Canoe trip planning presented a new challenge for me this year – for the first time ever, I was unable to read the paddling and portaging distances on my map! Thankfully, it was nothing my optometrist couldn’t easily fix.
My friend Jen and I decided on a route that would have us camping on lakes neither of us had camped on before. We planned to cover a little less distance than last year’s first trip together, when we did a 5-day canoe trip at Algonquin from the Magnetawan Lake access point to Misty/White Trout/McIntosh/Daisy Lakes. Our plan this year was to single carry every portage if possible, and in particular, the super long ones (2k-3k!).
Day 1: Rock Lake access point to Pen Lake to Clydegale Lake
Somewhere around 1 PM we pushed off the dock at the Rock Lake access point, with me in the stern and Jen in the bow. We headed for the portage into Pen Lake. I carried the canoe and Jen’s barrel, while she carried the big canoe pack, paddles and other miscellaneous (annoying) things. After that first portage, we changed things up slightly, adding more weight to the barrel, and allowing Jen to carry only the paddles in her hands. And just like that, our portaging system was set!
Pen Lake was completely new to me, and looking at it on my map (Jeffsmap – waiting patiently for the new Unlostify Algonquin map to come out!), it looked like a relatively big lake with little moose viewing potential. Was I ever wrong! Jen and I rounded a corner to see a young moose feeding in the water. We watched him for a while, and then continued on. We rounded the next corner, and spotted a second moose, a large female.
We left her, rounded the next corner, and you guessed, a third moose, this time at the Galipo River and portage to Welcome Lake! We were pretty amazed at our luck. Finally, we left this young guy and headed for the short portage into Clydegale Lake. We knew that all of the sites on the lake weren’t booked, so we knew there would be a site for us, but we didn’t want to paddle too far only to have to return if the sites were taken. We did end up having to packpaddle a bit, but we ended up with a great site not far from the portage back into Pen Lake.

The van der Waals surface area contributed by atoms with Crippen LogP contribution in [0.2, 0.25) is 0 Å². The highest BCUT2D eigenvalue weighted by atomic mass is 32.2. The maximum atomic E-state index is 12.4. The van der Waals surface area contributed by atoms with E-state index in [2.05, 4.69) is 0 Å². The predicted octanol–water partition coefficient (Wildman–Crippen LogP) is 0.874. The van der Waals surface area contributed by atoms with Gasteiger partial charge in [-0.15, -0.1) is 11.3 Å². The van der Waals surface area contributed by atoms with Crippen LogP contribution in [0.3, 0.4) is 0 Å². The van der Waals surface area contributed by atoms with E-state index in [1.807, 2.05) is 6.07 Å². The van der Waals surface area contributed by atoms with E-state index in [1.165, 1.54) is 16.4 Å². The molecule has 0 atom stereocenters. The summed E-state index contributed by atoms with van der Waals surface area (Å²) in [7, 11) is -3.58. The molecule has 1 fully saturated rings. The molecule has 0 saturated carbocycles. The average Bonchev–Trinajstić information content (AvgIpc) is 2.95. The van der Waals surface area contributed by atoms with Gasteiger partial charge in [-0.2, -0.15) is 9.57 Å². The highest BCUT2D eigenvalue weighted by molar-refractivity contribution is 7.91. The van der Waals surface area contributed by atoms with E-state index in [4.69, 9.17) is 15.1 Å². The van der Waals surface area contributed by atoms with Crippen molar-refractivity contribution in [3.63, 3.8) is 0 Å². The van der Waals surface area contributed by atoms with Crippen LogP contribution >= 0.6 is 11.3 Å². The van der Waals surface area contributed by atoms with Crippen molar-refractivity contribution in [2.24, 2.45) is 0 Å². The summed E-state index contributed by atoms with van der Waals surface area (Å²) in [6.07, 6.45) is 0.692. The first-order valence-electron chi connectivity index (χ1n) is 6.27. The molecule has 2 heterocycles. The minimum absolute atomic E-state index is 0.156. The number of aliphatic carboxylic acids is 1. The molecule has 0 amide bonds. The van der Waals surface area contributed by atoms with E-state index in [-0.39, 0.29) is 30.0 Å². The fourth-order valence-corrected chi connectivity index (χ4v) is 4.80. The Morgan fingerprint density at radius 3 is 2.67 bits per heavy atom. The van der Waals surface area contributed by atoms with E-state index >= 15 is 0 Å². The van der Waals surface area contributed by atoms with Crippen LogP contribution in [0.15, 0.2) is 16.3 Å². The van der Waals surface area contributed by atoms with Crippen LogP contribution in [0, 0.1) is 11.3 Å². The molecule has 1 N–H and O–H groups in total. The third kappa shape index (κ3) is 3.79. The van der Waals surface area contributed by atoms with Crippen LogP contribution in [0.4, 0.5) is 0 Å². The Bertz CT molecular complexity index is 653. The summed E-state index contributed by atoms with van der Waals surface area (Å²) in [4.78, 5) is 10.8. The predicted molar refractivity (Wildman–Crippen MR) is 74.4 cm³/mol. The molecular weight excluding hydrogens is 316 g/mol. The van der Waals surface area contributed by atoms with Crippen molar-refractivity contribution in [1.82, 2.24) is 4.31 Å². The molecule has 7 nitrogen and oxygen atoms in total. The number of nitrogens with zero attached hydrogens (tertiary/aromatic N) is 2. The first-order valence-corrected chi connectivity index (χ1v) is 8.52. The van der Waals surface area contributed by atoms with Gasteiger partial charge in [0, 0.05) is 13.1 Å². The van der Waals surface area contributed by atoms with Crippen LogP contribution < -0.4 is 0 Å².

We set up camp – our tent, bug shelter, and bear rope over a tree branch – and then jumped into the lake to cool off. It was quite a hot day! There was a cute little garter snake at our site, and a very pretty sunset. Jen cooked us foil dinners over the fire (potatoes, other veggies and cheese, with sausage in hers as well), and then very yummy apple crisp!!
We went to bed pretty tired, but we both had a terrible night’s sleep!!
- Day 1 distance paddled: 15k (all distances approximate)
- Day 1 distance portaged: 375m + 275m
Day 2: Clydegale Lake to Pen Lake to Welcome Lake to Harry Lake
We disassembled our tent, and boiled water for oatmeal, packing up the bug shelter and the rest of our things as we finished using them.
Did I mention the bugs? Oh my god. Mosquitos, horse or deer flies, and even blackflies! Despite bug spray with deet, over the course of our trip we were absolutely covered in bites, bumps and red dots. Even though we would re-apply bug spray for the portages (because that’s when they were the worst – often at the start/end) we were sweating profusely (well, I should speak for myself here!) and the bug spray was sweated away! I did wear my bug jacket around camp, but there’s no way I could portage with that thing on – way too hot even though it is only made of mesh! But the moose moments make the portaging and bug challenges worth it!
We set out from our campsite, with just a short paddle over to the portage into Pen Lake.
We had a short portage and a long portage (2170m) on our way to Harry Lake. On the long one we encountered a big group of teenage campers doing multiple trips back and forth with their canoes and gear. Each and every one who passed me asked if I knew how much longer it was to the end. “8 minutes at my pace!” was my first answer. The only time I asked one of the kids how much longer I had to go, the answer was, “It’s a LONG way!” so I never asked again. Too demoralizing. At one point, two boys helped me to get the canoe back up after I had taken a much needed break!
Once into Welcome Lake, we were able to paddle right into Harry Lake without another portage, as they are connected by a creek. It was in the creek between Welcome Lake and Harry Lake that we saw another moose. I spotted the ears long before we got close.
By the time we got to Harry Lake, a poor night’s sleep, heat, and physical exhaustion caught up with Jen and she wasn’t feeling great. Once we chose our campsite, we set up the tent and she lay down for a while.
Dinner was awesome pizzas on the campfire. I think we were in the tent ready to sleep before it got dark!
- Day 2 distance paddled: 10k
- Day 2 distance portaged: 275m + 275m + 2170m
Day 3: Harry Lake to Rence Lake to Frank Lake to Florence Lake to Lake Louisa